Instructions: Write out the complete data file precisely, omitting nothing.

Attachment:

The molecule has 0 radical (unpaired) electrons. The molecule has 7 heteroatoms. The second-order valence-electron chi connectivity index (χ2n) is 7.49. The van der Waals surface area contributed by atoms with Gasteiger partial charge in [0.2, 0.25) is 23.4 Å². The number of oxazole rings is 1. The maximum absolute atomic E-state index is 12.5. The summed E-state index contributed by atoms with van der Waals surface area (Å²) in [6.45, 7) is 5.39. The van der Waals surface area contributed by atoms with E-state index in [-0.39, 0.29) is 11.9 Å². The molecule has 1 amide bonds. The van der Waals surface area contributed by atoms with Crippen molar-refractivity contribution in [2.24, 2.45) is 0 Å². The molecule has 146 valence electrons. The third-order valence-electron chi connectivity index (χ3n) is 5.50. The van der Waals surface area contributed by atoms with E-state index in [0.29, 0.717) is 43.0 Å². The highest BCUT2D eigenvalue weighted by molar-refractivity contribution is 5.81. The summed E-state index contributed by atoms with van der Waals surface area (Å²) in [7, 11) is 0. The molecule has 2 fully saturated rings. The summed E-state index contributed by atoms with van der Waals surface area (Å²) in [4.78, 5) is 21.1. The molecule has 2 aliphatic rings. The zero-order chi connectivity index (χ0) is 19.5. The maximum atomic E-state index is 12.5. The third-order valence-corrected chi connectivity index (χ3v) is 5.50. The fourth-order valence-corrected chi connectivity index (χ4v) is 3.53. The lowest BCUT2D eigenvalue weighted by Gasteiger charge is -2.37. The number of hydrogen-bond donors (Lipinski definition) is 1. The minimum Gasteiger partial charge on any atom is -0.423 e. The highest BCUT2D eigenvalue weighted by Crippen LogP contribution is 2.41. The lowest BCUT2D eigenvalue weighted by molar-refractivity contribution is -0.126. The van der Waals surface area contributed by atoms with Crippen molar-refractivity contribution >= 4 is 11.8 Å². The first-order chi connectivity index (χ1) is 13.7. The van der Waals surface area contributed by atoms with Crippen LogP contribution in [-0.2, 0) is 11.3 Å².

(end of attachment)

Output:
The molecule has 0 radical (unpaired) electrons. The molecule has 7 heteroatoms. The second-order valence-electron chi connectivity index (χ2n) is 7.49. The van der Waals surface area contributed by atoms with Gasteiger partial charge in [0.2, 0.25) is 23.4 Å². The number of oxazole rings is 1. The maximum absolute atomic E-state index is 12.5. The summed E-state index contributed by atoms with van der Waals surface area (Å²) in [6.45, 7) is 5.39. The van der Waals surface area contributed by atoms with E-state index in [-0.39, 0.29) is 11.9 Å². The molecule has 1 amide bonds. The van der Waals surface area contributed by atoms with Crippen molar-refractivity contribution in [2.24, 2.45) is 0 Å². The molecule has 146 valence electrons. The third-order valence-electron chi connectivity index (χ3n) is 5.50. The van der Waals surface area contributed by atoms with E-state index in [0.29, 0.717) is 43.0 Å². The highest BCUT2D eigenvalue weighted by molar-refractivity contribution is 5.81. The summed E-state index contributed by atoms with van der Waals surface area (Å²) in [7, 11) is 0. The molecule has 2 fully saturated rings. The summed E-state index contributed by atoms with van der Waals surface area (Å²) in [4.78, 5) is 21.1. The molecule has 2 aliphatic rings. The zero-order chi connectivity index (χ0) is 19.5. The maximum atomic E-state index is 12.5. The third-order valence-corrected chi connectivity index (χ3v) is 5.50. The fourth-order valence-corrected chi connectivity index (χ4v) is 3.53. The lowest BCUT2D eigenvalue weighted by Gasteiger charge is -2.37. The number of hydrogen-bond donors (Lipinski definition) is 1. The minimum Gasteiger partial charge on any atom is -0.423 e. The highest BCUT2D eigenvalue weighted by Crippen LogP contribution is 2.41. The lowest BCUT2D eigenvalue weighted by molar-refractivity contribution is -0.126. The van der Waals surface area contributed by atoms with Crippen molar-refractivity contribution >= 4 is 11.8 Å². The first-order chi connectivity index (χ1) is 13.7. The van der Waals surface area contributed by atoms with Crippen LogP contribution in [-0.2, 0) is 11.3 Å².